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September 1973

Gastroesophageal Erosions and UlcerationsExperimental Studies

Author Affiliations

Allen Park, Mich
From the Department of Surgery, Wayne State University School of Medicine, Detroit; and the Veterans Administration Hospital, Allen Park, Mich.

Arch Surg. 1973;107(3):447-451. doi:10.1001/archsurg.1973.01350210077020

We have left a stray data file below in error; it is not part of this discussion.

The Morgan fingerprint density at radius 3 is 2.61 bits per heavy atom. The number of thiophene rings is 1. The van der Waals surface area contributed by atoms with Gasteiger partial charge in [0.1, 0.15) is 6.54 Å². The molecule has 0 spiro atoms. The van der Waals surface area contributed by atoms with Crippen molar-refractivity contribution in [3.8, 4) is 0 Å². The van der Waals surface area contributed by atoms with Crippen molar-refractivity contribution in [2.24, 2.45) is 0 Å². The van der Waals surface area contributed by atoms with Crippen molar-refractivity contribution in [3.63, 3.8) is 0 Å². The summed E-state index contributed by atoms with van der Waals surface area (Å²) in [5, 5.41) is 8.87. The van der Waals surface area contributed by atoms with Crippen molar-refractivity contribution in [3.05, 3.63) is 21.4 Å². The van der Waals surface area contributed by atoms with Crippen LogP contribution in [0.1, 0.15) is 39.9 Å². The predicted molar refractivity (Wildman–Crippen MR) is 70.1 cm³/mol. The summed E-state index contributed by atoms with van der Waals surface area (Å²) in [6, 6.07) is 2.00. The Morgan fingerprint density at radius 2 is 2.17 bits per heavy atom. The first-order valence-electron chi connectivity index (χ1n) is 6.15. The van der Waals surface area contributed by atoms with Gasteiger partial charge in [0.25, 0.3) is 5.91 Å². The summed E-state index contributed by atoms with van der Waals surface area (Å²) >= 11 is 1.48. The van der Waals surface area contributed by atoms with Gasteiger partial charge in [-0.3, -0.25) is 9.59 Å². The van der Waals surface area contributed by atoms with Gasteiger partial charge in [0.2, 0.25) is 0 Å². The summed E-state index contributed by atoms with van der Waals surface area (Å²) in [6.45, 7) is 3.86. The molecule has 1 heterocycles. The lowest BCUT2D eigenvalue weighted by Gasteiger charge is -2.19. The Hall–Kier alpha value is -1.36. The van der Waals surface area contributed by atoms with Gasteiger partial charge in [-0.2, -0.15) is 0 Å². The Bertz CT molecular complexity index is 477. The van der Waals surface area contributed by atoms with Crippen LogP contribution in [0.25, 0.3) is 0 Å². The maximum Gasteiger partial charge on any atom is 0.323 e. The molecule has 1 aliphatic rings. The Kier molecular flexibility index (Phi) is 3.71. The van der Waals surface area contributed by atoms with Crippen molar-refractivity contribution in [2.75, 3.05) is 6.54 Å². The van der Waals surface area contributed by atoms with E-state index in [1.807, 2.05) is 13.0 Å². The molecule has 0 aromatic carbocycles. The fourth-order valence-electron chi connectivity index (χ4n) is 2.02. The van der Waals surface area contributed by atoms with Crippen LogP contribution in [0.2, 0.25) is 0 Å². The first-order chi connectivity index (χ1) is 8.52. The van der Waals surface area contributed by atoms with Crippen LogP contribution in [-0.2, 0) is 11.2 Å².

An animal model has been developed to study several factors which, in the clinical setting, are frequently found to be associated with "stress bleeding." The effects of negative nitrogen balance, recumbency, and indwelling Levin tube each have been evaluated singly and in various combinations. Singly, these insults did not significantly affect the gastric mucosa. In various combinations, however, they produced a clear-cut and sometimes florid picture of erosion gastritis and esophagitis. These adverse mucosal changes were prevented in animals in which the negative nitrogen balance was corrected by hyperalimentation, and gastrostomy was used in lieu of Levin tube drainage.